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Just Us and Them?

Baristas at Just Us! Café attempt to unionize, lose their jobs

by Hillary Bain Lindsay

Just Us! General Manager says she knows nothing of the union drive.
Just Us! General Manager says she knows nothing of the union drive.

Elijah Williams was caught off guard last week when he and fellow Just Us! Coffee Roasters Co-op employee Shay Enxuga were told they were no longer a “good fit” for the Café where they had been baristas since January 2012 and July 2011, respectively.  

“I was absolutely surprised,” says Williams, who had asked his supervisor a week or two before if there were any problems with his work performance.  “She said ‘No, you’re a great employee,’ and she was praising me.”  

For the past three months, Williams and Enxuga had been meeting outside of work with other employees from Just Us!’ Spring Garden café to discuss forming a union.   

"Every employee except the most recent hires attended the meetings, which happened as often as twice a week,” says Williams. “It was a long process because we wanted to take the time to make sure that all the staff had all their questions regarding starting a union answered to the best of our ability and to their satisfaction.”

“We were just at the end of tying up all the information for the questions people had.  And then we got dismissed,” Williams says.

Leading up to what Williams and Enxuga call their dismissal, and what Just Us! General Manager Debra Moore calls a “parting of ways,” (both employees were given a severance package), Williams says he and other employees were approached by their supervisor Ali Larson and asked about their unionization drive. “’Do you know anything about disgruntled employees, issues that weren’t brought up, talk about unions and labour boards?’ are the words she used with me,” says Williams.

Larson declined an interview, saying all questions should be directed to Just Us! General Manager Debra Moore, who works at the co-op's head office in Wolfville.

“I never heard a thing about it,” said Moore, who says she knows nothing of the meetings to discuss unionization.

According to Moore, Williams and Enxuga’s departure from Just Us! was a mutual decision. “They weren’t happy and we weren’t happy and we just parted ways. There was no dismissal at all.”

“The type of workplace we are, which is really self-management and participatory workplace, for some people that’s more difficult than it is for others,” explains Moore. “So, sometimes it’s better to part ways.”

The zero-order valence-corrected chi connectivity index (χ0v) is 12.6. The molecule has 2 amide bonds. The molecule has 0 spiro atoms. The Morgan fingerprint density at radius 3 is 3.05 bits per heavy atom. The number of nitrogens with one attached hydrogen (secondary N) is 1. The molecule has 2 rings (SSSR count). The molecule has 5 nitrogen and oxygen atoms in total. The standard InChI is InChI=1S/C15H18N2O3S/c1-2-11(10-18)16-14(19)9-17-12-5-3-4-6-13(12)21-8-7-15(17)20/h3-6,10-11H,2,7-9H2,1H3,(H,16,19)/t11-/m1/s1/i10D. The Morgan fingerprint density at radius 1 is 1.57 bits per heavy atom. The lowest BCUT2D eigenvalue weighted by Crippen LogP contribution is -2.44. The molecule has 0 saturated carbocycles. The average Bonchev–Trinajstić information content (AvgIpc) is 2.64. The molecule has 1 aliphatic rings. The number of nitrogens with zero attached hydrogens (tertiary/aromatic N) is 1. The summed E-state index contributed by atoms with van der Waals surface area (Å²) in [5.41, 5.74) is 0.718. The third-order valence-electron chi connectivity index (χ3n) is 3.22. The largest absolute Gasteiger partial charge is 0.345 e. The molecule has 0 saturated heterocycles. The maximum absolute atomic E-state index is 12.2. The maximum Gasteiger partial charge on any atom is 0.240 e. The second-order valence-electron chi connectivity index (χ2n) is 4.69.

But Enxuga says it was precisely Just Us!’ alternative model that attracted him to the company to begin with. “I was excited at the possibility of having a work environment that has social justice values,” he said.  

Just Us! Coffee Roasters Co-operative specializes in fair trade organic coffee, with the tagline “People and the planet before profits.”  Part of the company’s stated purpose is “to foster a more democratic workplace and supply chain, where everyone can participate and benefit.”

Just Us! is incorporated as a worker co-operative.  According to its website, a co-op is “another way of doing business based on community ownership and democratic principles. It is not designed to maximize profits or returns to investors. All employees are eligible to become members after working two years and making a modest investment.”

According to Moore, Just Us! currently has 14 worker-members, or about 20 per cent of its workforce.

According to the Canadian Worker Co-op Federation (CWCF) website, it is possible, although not necessarily common, for worker co-ops to unionize. “In some co-ops the non-management workers may come to feel unfairly treated and seek to unionize over the objections of the management employees,” says the site. “This is an unfortunate situation, and is a sign that some members feel excluded from decision-making.”

“At first I was starry-eyed and really excited [about working with Just Us!]," says Enxuga.  But the longer he worked with the co-op, the more he felt there were discrepancies between stated ideals and on-the-ground experience.   

“I’d say there was a lot of small issues – things like breaks and tips and room bookings – that isolated are pretty minor but built up to create this larger culture where we felt our voices weren’t being valued in the co-op.”